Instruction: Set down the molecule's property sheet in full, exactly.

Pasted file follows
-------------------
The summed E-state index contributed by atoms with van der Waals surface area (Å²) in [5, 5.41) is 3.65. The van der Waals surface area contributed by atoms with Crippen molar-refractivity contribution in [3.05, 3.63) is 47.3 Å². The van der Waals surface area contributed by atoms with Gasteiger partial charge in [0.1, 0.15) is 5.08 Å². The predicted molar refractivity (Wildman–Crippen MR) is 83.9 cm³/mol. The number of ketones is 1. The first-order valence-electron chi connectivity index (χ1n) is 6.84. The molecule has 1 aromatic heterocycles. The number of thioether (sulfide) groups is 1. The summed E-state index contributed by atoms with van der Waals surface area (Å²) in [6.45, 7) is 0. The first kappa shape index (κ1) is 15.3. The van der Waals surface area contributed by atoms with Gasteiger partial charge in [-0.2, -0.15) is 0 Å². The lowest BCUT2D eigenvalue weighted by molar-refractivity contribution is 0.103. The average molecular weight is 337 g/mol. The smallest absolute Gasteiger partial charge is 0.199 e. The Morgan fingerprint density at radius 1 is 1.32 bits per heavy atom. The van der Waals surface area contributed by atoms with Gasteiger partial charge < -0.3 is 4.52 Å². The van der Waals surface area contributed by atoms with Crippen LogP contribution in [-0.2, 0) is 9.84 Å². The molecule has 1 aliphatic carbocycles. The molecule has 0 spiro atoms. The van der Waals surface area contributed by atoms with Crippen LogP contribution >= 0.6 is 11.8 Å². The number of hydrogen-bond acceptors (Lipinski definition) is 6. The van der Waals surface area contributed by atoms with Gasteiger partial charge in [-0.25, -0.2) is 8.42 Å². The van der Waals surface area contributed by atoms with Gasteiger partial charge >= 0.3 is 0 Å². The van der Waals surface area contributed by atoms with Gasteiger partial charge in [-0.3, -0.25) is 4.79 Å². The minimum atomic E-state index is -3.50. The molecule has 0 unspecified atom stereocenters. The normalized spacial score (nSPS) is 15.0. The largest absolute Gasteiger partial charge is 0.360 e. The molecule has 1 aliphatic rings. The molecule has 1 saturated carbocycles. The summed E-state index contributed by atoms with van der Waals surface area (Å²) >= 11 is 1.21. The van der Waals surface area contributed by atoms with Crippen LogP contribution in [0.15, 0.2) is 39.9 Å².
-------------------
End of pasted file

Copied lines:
The summed E-state index contributed by atoms with van der Waals surface area (Å²) in [5, 5.41) is 3.65. The van der Waals surface area contributed by atoms with Crippen molar-refractivity contribution in [3.05, 3.63) is 47.3 Å². The van der Waals surface area contributed by atoms with Gasteiger partial charge in [0.1, 0.15) is 5.08 Å². The predicted molar refractivity (Wildman–Crippen MR) is 83.9 cm³/mol. The number of ketones is 1. The first-order valence-electron chi connectivity index (χ1n) is 6.84. The molecule has 1 aromatic heterocycles. The number of thioether (sulfide) groups is 1. The summed E-state index contributed by atoms with van der Waals surface area (Å²) in [6.45, 7) is 0. The first kappa shape index (κ1) is 15.3. The van der Waals surface area contributed by atoms with Gasteiger partial charge in [-0.2, -0.15) is 0 Å². The lowest BCUT2D eigenvalue weighted by molar-refractivity contribution is 0.103. The average molecular weight is 337 g/mol. The smallest absolute Gasteiger partial charge is 0.199 e. The Morgan fingerprint density at radius 1 is 1.32 bits per heavy atom. The van der Waals surface area contributed by atoms with Gasteiger partial charge < -0.3 is 4.52 Å². The van der Waals surface area contributed by atoms with Crippen LogP contribution in [-0.2, 0) is 9.84 Å². The molecule has 1 aliphatic carbocycles. The molecule has 0 spiro atoms. The van der Waals surface area contributed by atoms with Crippen LogP contribution >= 0.6 is 11.8 Å². The number of hydrogen-bond acceptors (Lipinski definition) is 6. The van der Waals surface area contributed by atoms with Gasteiger partial charge in [-0.25, -0.2) is 8.42 Å². The van der Waals surface area contributed by atoms with Gasteiger partial charge >= 0.3 is 0 Å². The van der Waals surface area contributed by atoms with Gasteiger partial charge in [-0.3, -0.25) is 4.79 Å². The minimum atomic E-state index is -3.50. The molecule has 0 unspecified atom stereocenters. The normalized spacial score (nSPS) is 15.0. The largest absolute Gasteiger partial charge is 0.360 e. The molecule has 1 aliphatic rings. The molecule has 1 saturated carbocycles. The summed E-state index contributed by atoms with van der Waals surface area (Å²) >= 11 is 1.21. The van der Waals surface area contributed by atoms with Crippen LogP contribution in [0.15, 0.2) is 39.9 Å².